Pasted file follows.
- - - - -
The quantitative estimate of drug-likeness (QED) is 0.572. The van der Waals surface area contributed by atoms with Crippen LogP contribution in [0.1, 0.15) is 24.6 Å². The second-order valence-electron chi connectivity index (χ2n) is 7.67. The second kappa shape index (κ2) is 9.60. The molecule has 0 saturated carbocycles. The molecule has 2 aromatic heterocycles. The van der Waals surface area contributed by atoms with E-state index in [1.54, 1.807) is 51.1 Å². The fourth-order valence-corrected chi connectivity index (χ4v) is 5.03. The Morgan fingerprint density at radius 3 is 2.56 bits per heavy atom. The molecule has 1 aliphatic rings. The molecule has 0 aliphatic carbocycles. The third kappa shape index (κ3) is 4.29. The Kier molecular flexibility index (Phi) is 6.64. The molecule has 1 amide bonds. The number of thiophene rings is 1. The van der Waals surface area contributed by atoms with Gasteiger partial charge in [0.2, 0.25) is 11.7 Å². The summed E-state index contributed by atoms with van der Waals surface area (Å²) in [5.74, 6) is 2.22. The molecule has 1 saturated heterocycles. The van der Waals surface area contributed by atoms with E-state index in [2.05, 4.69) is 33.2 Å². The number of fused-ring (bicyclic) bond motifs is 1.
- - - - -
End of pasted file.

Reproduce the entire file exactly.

The quantitative estimate of drug-likeness (QED) is 0.572. The van der Waals surface area contributed by atoms with Crippen LogP contribution in [0.1, 0.15) is 24.6 Å². The second-order valence-electron chi connectivity index (χ2n) is 7.67. The second kappa shape index (κ2) is 9.60. The molecule has 0 saturated carbocycles. The molecule has 2 aromatic heterocycles. The van der Waals surface area contributed by atoms with E-state index in [1.54, 1.807) is 51.1 Å². The fourth-order valence-corrected chi connectivity index (χ4v) is 5.03. The Morgan fingerprint density at radius 3 is 2.56 bits per heavy atom. The molecule has 1 aliphatic rings. The molecule has 0 aliphatic carbocycles. The third kappa shape index (κ3) is 4.29. The Kier molecular flexibility index (Phi) is 6.64. The molecule has 1 amide bonds. The number of thiophene rings is 1. The van der Waals surface area contributed by atoms with Gasteiger partial charge in [0.2, 0.25) is 11.7 Å². The summed E-state index contributed by atoms with van der Waals surface area (Å²) in [5.74, 6) is 2.22. The molecule has 1 saturated heterocycles. The van der Waals surface area contributed by atoms with E-state index in [2.05, 4.69) is 33.2 Å². The number of fused-ring (bicyclic) bond motifs is 1.